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The Australian executive planning to buy Saddleback Mountain Resort in Rangeley is finding himself at the heart of more controversy as news emerged this week in Australian and U.S. media that he and certain of his companies are being sued by a Chinese investor alleging they misused millions of dollars paid to them.
The case filed last December against Sebastian Monseur, CEO of the Majella Group, and Majella Capital Funds Management in the Supreme Court of Queensland in Brisbane, Australia, seeks money from various Majella companies by Chinese entrepreneur Li Fusheng, who reportedly invested 5 million Australian dollars with Majella.
It is not clear whether the case will impact Majella’s efforts to buy Saddleback, nor whether any of the alleged missing money was used for Saddleback’s upkeep.
However, Monsour wrote in an email to the Bangor Daily News Friday that he still plans to go forward with the Saddleback purchase.
“While we cannot comment on the Mr. Li legal case and it is clear both parties disagree on the details, I would like to state that we are all working to resolve the matter,” he wrote. “We are still committed to Saddleback and the deal.”
Australian newspaper The Courier Mail reported earlier this week that Li is accusing Monsour and other Majella entities of “misleading and deceptive conduct” over the use of the 5 million Australian dollars. In a separate story Friday, the newspaper reported fraud police are examining the allegations against Majella.
Li reportedly is arguing he paid Monsour and his Majella companies 5 million to be invested in specific projects and entities that qualify for that country’s visa program, but Li is questioning whether the money was spent as intended.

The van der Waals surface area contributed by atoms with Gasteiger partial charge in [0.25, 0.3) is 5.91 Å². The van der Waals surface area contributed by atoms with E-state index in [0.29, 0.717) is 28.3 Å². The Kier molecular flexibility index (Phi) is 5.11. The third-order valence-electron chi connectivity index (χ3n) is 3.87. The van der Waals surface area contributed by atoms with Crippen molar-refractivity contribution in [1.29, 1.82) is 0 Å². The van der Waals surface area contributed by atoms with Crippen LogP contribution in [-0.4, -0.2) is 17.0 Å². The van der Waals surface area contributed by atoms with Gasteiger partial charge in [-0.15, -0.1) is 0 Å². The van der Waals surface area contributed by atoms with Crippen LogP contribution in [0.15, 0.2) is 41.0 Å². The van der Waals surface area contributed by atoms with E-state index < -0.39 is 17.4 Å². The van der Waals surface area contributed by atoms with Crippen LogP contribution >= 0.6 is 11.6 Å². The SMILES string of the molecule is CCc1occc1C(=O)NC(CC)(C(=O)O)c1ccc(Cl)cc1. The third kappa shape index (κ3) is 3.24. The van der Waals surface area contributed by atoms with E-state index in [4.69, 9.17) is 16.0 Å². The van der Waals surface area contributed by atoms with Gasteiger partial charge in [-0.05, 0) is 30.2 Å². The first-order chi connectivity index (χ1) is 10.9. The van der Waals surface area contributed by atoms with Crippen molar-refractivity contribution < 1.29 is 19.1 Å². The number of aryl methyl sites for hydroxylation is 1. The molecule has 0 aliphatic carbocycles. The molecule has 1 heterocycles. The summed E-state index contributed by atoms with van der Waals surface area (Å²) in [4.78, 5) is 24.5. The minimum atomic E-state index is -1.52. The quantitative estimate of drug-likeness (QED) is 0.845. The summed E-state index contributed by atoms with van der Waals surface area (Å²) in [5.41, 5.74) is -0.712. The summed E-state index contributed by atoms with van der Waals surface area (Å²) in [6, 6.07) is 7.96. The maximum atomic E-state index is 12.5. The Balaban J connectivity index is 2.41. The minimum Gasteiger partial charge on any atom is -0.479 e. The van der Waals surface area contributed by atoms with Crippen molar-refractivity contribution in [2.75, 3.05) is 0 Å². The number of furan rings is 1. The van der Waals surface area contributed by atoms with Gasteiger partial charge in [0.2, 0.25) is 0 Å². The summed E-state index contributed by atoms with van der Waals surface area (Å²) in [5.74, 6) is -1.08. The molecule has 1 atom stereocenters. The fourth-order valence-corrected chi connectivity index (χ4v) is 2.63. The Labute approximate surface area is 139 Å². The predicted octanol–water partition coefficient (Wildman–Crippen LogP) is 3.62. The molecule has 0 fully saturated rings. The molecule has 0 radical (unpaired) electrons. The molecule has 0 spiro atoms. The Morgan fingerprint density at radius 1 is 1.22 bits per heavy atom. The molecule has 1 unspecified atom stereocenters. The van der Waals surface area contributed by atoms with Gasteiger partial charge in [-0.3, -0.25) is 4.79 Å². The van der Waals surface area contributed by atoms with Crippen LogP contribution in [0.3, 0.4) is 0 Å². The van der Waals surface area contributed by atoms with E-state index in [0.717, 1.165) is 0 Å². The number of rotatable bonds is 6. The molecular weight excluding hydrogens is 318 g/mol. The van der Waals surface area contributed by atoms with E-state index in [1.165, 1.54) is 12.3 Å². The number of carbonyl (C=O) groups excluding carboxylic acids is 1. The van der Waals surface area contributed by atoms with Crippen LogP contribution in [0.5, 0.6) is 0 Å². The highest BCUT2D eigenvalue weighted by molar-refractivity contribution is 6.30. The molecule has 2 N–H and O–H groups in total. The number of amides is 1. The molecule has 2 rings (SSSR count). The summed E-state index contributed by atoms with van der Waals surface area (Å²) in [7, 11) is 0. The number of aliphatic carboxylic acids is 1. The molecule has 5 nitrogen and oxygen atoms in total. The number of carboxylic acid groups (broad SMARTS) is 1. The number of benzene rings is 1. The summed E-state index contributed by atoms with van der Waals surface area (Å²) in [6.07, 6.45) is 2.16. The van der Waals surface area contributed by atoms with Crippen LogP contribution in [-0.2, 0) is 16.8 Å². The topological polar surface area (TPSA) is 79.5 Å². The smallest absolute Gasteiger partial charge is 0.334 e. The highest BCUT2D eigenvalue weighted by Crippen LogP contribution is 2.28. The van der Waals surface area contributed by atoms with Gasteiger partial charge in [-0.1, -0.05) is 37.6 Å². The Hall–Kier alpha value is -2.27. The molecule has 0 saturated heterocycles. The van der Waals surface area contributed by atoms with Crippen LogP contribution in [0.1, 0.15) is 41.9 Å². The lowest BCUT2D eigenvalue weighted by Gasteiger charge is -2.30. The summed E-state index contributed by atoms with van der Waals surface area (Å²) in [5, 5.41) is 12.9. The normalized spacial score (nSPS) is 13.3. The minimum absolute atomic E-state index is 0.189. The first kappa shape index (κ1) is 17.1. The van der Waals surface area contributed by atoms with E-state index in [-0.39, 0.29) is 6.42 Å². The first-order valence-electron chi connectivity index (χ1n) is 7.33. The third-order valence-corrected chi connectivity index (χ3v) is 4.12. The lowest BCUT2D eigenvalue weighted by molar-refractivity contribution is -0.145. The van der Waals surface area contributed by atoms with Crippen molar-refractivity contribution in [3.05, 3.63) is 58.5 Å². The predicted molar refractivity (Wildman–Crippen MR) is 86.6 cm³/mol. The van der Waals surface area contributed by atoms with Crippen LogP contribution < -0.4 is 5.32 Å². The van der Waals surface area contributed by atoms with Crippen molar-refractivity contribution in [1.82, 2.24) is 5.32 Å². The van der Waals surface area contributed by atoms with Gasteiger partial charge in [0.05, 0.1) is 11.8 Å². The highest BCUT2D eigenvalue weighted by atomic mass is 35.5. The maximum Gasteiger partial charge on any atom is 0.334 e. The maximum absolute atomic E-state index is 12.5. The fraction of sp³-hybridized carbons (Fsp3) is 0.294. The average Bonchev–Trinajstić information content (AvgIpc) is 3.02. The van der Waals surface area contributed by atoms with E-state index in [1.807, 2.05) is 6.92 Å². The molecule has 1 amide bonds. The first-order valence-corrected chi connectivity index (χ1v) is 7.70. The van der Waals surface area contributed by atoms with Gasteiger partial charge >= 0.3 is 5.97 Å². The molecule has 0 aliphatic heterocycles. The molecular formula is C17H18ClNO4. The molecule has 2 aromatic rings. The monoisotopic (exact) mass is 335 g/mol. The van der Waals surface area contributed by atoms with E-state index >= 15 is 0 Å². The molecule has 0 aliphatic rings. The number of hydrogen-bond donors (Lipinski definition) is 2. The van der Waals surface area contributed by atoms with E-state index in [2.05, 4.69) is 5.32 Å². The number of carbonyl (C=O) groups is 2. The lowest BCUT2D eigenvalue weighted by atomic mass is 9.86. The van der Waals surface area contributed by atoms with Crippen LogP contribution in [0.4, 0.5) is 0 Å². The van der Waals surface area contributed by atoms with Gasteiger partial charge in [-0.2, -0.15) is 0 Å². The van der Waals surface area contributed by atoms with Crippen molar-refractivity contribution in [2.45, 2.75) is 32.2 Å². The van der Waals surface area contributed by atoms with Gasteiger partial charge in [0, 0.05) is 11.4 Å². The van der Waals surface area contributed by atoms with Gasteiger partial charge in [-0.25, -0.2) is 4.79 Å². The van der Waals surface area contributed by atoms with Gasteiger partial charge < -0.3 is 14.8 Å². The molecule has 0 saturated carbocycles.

On Thursday, Portland NBC affiliate WCSH reported that as part of the exhibits in the lawsuit, Monsour reportedly told Li that his accomplishments with real estate developments included the Williston-West Church in Portland, Saddleback Mountain and a massive waterfront project in Portland.
The news station said the waterfront project was not approved by the city of Portland, the sale of Saddleback isn’t closed and the church for sale is no longer affiliated with Majella.
Asked to comment on the projects, Monsour said he was exploring them at the time he mentioned them to Li.
“With regards to the mentioned documents and projects, at the time of our offering we were discretely, and in commercial in confidence, investigating all projects mentioned in the documentation,” he wrote. “While ultimately unsuccessful in the Portland waterfront project, we are more than pleased with the agreement reached for Saddleback, a project of far more significance and which is our sole focus within the USA.”
Li is the director of a medical company, the TOMI Group. He set up an Australian subsidiary in Brisbane, and brought his family to settle there on a Significant Investment visa, which is similar to the U.S. EB-5 visa program. The minimum payment for a Significant Investment visa is 5 million Australian dollars.
The EB-5 visa became an issue for Monsour after a local Maine television station received a copy of an audiotape claiming to be of Monsour telling staffers, “The EB-5 program is the reason we are actually buying Saddleback.”
He has since denied to the Bangor Daily News that he intended to use the EB-5 program to fund his purchase of Saddleback. He has not closed on the property and is currently seeking financing.
Meanwhile, the Saddleback Mountain Foundation, a nonprofit group that had bid to buy the mountain a couple years ago, continues to look for an opening to buy the resort, its spokeswoman, Crystal Canney, first told the Bangor Daily News on March 15.
“We meet monthly should an opportunity arise for the mountain to become available for purchase,” she said, describing the foundation as a group of people passionate about the mountain. “We are in a good situation to take advantage of that.”
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